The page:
In the most recent issue of Airstream Life I wrote an article about Quartzsite, which is a town that has become the center of an annual winter RV phenomenon in the midst of the desert.  Being a convenient stopover between Las Vegas and Tucson, and having the bonus that some friends were there, we aimed our ship thataway.

It’s about 200 miles south of Las Vegas down Route 95, or about 150 miles west of Phoenix.  The scenery occasionally gets a tad dull, so we brought along two episodes of “Wait Wait Don’t Tell Me” on the iPod and Emma read books.  But after the second episode was done, Eleanor began to feel sick to her stomach.  Pretty soon we realized she had picked up something viral from one of the many coughing-sneezing northern visitors that we passed on the street.

fao-schwartz-piano.jpgThus she has proven that it’s not true that “What happens in Vegas, stays in Vegas.” It has come with us to Quartzsite. Two days ago Eleanor was dancing on the piano at FAO Schwartz, and now she is confined to the trailer, where there are a bed and a bathroom within 20 feet of her at all times.

There are several options for camping in Quartzsite.  You can stay at any one of about 70+ campgrounds, with varying levels of service and amenities.  You can camp in Bureau of Land Management “Long Term Visitor Areas” for $40 (two weeks) or $180 (6 months), with dump station and trash dumpsters.  You can camp in BLM free areas without any amenities at all (not even water).  Or you can go to private boondocking areas for $7 per night.

We chose the latter, because we didn’t expect to stay for long, and also because the El Camino Real Unit of WBCCI was holding a rally there.  Our friend Tommy G (ukulele aficionado who we met during our San Diego visit) is part of that group, as well as other uke players.  Each night of the rally they had a uke jam/sing-along and by arriving on Saturday I was able to join them for the final night.

Several other friends are here too.  Daisy and Don (who we recently met in Campo CA at the railway museum), Patti and Tom (“vintage Airstream” friends who we see at all the western vintage events),  Yank and Rickie (who we originally met at Crater Lake in July 2006 and keep running into), Mike & Tracy from Silverton CO, and Jim Breitinger (the Airstreaming meteorite dealer, who was also camping in Quartzsite with me last year).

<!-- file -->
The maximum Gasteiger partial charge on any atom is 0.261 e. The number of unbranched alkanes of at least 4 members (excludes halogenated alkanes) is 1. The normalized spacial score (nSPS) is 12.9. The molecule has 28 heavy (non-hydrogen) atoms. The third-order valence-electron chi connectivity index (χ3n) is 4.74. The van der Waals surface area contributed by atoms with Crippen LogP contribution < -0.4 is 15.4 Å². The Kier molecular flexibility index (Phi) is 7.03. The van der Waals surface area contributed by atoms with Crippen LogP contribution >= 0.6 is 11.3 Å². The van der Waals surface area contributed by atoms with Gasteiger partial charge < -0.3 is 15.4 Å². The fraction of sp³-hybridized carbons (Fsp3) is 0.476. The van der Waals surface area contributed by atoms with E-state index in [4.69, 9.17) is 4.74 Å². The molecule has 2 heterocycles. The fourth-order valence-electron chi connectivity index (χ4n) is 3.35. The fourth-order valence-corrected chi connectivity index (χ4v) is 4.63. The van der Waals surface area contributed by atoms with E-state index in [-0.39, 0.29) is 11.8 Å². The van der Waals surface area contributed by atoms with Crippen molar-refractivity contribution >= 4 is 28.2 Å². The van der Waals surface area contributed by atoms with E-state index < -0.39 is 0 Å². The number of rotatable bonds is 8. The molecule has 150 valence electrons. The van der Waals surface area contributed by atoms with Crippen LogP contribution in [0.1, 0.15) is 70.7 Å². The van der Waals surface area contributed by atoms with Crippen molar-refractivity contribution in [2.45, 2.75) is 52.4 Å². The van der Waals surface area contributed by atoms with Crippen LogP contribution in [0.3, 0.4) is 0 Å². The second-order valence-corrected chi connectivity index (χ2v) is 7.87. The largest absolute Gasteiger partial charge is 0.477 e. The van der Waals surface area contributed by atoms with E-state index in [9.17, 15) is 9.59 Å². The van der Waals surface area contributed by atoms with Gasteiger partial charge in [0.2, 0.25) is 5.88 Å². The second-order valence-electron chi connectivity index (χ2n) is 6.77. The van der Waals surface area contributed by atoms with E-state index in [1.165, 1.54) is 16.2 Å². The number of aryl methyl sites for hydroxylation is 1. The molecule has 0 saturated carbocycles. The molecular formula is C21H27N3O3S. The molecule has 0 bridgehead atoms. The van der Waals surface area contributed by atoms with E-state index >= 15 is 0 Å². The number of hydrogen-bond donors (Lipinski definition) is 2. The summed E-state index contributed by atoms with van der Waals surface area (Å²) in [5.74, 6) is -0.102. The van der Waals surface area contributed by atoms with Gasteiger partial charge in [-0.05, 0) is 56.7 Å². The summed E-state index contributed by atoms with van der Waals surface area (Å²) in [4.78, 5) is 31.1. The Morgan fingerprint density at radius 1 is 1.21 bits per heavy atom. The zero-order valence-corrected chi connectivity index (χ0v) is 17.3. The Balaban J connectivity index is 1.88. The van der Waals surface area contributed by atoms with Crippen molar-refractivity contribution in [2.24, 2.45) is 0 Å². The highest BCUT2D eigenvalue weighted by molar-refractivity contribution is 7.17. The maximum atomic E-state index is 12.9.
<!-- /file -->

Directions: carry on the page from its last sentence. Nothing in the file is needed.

All of the El Camino Real folks bailed out on Sunday, and Jim took off to Phoenix to fly to a funeral, but Daisy and Don are still here to keep Emma and me company while Eleanor recovers.  Mike & Tracy and a few other friends are around as well, but parked a few miles off in one of the LTVAs, so we don’t see them as much.  It is a good thing we traveled from Las Vegas in our usual “ready for anything” mode (full water, empty black/gray tanks, plenty of propane and groceries) because we’re going to have to stay longer than we had planned.

The major activity here is browsing the shows.  “Show” is code for flea-market-style vendors clustered by the side of the main drags, selling everything from Indian frybread to Chinese jade phalluses.  No kidding.  The emphasis varies according to which show is current, but it includes lots of tools, rocks, carvings, RV supplies, hats, county-fair food, and used “stuff” of every possible description.  With Daisy and Don, Emma and I wandered the aisles for a few hours and boosted the economy by purchasing exactly one egg slicer and a few tacos.

Eleanor may not see any of Quartzsite, but fortunately we have no schedule this week. We are just going to take it one day at a time and see how her recovery goes.  At $7 per day we can afford to stay as long as we like, and there’s plenty of sun to power our solar panels.  Hiking in the Kofa National Wildlife Refuge is definitely out, but with luck she’ll be feeling well enough to walk around this afternoon.   Being sick is never fun, but at least we are “home” in the Airstream, and not in a hotel room.

What happens in Vegas …

Thursday, January 22nd, 2009


We’re having a great time in Las Vegas.  It turns out that everyone here reads Airstream Life magazine!

Last night we caught up with our friends Brian and Leigh (former Airstream travelers who spent two years on the road), Adam and Susan (defrosting from New England), and Brett (flown in fresh from Tampa, like a crate of oranges).  Here’s a photo from Leigh’s iPhone: